‘Significant step:’ Iran transports its enriched uranium to Russia
Iran has made a major step towards fulfilling its commitments under the July nuclear deal agreed upon with six world powers by shipping most of its low-enriched uranium materials to Russia, US Secretary of State John Kerry said in a statement.
Kerry confirmed that a ship carrying 11 tons of low-enriched uranium has left Iran for Russia, marking a milestone in the process of implementing the Iranian nuclear deal.
“The shipment included the removal of all of Iran’s nuclear material enriched to 20 percent that was not already in the form of fabricated fuel plates for the Tehran Research Reactor,” Kerry said, as quoted by Reuters.
“This removal of all this enriched material out of Iran is a significant step toward Iran meeting its commitment to have no more than 300 kilograms of low-enriched uranium,” he added.
Russia also confirmed that it had finished the removal of enriched uranium from Iran under the deal, TASS reports, citing Russian diplomatic sources. Russian Deputy Foreign Minister Sergey Ryabkov had said earlier that Russia planned to take Iran’s low-enriched uranium before the end of the year.
The removal of enriched uranium was one of Iran’s key obligations under the deal, which aims to reduce the country’s capability to potentially create nuclear weapons. In exchange, Russia will transfer 140 tons of raw uranium to Iran for further enrichment and use in its nuclear plants.
Ali Akbar Salehi, the head of the Iranian atomic energy organization, recently claimed that Iran has already received the uranium ore, AP reported.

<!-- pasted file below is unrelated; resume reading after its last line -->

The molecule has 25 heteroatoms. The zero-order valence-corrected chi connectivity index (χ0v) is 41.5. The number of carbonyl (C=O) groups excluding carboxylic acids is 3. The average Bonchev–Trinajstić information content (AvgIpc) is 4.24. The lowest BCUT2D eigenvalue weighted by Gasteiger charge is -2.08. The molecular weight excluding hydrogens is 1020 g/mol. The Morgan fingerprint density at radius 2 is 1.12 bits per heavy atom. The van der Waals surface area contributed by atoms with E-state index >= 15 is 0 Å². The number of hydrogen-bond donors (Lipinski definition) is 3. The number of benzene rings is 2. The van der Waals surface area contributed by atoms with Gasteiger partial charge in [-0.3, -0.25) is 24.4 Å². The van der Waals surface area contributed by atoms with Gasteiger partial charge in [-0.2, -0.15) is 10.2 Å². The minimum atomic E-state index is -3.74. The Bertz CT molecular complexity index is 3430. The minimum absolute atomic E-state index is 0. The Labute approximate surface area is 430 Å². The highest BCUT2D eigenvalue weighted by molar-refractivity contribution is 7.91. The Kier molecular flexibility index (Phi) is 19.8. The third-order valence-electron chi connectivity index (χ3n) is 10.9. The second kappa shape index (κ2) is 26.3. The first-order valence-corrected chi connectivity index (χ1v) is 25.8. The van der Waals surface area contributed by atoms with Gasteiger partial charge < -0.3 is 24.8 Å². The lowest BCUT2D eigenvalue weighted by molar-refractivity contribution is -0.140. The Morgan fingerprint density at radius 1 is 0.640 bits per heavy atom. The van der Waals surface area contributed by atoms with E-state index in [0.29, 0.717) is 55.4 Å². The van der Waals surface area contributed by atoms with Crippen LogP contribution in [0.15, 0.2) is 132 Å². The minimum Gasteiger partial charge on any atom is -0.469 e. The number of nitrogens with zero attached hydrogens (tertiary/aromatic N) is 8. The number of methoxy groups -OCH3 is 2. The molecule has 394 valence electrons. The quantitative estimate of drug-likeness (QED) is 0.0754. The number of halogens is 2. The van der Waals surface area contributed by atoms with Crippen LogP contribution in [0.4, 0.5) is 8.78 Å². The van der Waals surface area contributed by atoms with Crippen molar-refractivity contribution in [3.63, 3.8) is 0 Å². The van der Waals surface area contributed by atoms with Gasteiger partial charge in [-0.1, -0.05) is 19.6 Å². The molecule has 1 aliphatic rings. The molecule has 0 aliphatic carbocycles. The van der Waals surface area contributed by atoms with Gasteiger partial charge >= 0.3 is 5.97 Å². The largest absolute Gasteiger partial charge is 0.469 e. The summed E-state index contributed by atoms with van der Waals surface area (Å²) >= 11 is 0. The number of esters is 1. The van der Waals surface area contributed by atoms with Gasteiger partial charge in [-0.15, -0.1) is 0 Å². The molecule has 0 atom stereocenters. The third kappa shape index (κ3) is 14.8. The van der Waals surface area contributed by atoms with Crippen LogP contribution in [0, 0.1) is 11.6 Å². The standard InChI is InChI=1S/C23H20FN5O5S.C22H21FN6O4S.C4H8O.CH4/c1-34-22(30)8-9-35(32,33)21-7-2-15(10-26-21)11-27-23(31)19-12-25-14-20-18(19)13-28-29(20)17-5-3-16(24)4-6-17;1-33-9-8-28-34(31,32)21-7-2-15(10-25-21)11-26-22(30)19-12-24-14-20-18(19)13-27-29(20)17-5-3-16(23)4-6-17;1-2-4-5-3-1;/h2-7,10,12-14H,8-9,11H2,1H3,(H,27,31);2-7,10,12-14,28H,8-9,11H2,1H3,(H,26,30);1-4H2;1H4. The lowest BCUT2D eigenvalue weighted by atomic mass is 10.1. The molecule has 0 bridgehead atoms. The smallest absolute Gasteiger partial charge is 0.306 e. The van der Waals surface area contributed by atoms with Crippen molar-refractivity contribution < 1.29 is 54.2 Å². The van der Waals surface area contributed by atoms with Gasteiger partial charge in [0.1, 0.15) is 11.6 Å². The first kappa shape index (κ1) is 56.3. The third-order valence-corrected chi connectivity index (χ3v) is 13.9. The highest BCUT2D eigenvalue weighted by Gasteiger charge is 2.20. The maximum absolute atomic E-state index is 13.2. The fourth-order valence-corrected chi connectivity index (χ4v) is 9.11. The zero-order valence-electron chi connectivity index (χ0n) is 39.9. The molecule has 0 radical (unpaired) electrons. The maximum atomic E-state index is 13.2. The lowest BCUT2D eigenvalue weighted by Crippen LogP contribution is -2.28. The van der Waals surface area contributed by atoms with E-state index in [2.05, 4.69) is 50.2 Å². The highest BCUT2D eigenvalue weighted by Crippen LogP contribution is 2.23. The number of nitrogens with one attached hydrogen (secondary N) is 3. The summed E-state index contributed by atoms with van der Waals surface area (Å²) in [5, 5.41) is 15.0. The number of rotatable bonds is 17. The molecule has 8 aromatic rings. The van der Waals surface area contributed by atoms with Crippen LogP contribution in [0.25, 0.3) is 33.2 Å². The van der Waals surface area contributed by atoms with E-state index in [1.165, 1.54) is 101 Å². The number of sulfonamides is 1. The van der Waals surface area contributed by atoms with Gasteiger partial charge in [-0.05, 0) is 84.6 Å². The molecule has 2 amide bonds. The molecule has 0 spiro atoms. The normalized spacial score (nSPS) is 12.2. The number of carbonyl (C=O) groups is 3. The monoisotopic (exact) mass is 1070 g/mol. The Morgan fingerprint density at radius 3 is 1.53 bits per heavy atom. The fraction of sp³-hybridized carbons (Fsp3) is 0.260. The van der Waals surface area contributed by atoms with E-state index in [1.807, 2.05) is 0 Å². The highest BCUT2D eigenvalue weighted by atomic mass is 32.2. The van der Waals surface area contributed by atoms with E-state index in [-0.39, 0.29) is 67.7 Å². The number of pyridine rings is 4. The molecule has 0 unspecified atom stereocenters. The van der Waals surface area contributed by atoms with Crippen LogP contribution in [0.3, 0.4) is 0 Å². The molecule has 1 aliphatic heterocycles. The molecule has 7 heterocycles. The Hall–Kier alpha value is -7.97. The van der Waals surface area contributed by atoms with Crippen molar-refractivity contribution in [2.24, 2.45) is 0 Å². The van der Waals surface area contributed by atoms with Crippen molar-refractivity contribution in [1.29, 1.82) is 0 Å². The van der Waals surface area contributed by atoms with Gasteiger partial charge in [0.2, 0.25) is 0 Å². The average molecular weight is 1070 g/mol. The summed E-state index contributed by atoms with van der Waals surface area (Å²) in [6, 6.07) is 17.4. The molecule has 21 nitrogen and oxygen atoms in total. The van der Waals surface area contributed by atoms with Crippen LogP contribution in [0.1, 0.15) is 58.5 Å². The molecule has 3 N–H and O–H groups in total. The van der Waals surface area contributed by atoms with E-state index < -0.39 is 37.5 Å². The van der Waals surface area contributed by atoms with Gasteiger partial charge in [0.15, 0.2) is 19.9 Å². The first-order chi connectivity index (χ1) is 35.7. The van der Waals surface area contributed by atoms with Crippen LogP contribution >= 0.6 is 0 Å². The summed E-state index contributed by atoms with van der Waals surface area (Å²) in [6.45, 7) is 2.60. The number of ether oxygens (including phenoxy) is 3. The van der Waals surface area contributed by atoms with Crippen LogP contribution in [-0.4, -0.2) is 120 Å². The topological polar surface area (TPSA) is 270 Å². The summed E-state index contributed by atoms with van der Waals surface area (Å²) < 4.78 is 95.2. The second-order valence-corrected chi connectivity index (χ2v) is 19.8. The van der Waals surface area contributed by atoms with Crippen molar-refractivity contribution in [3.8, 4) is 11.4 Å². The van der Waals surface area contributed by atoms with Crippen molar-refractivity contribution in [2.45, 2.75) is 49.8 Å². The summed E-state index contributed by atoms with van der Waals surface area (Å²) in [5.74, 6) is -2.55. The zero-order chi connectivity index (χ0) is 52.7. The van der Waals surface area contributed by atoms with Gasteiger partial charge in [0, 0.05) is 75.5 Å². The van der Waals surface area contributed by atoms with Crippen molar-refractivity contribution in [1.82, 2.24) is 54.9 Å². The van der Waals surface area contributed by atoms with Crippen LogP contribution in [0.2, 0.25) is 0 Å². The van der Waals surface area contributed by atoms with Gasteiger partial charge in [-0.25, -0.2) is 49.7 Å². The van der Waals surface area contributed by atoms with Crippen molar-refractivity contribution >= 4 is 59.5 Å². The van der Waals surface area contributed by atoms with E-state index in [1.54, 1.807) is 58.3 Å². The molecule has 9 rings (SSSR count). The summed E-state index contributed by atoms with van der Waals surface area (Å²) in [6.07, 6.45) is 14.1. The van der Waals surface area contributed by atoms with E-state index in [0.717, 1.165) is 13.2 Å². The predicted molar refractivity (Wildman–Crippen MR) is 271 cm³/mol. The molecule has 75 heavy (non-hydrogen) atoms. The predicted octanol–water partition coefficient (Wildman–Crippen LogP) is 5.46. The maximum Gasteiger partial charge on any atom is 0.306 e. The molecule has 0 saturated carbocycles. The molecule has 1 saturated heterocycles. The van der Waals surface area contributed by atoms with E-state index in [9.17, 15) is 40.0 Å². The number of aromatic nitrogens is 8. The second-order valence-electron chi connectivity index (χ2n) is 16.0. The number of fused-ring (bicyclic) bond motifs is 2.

However, Iran still has to significantly reduce number of its uranium enriching centrifuges, as well as re-engineer a reactor so as to cut its output of plutonium. Both processes are well underway, according to the UN International Atomic Energy Agency (IAEA).
In the meantime, on December 15, IAEA’s board of governors adopted a resolution in which it stated that the Agency had “no credible indications of activities in Iran relevant to the development of a nuclear explosive device after 2009. Nor has the Agency found any credible indications of the diversion of nuclear material in connection with the possible military dimensions to Iran’s nuclear program.”
The report was the IAEA’s final step under the “Road-map for the clarification of past and present outstanding issues regarding Iran’s nuclear program,” concluded between the IAEA and Iran in July in Vienna.
After IAEA confirms that Iran has met all of the deal’s necessary requirements, most international sanctions imposed on Tehran due to its nuclear program will be lifted. This stage, known as implementation day, is expected to take place next month.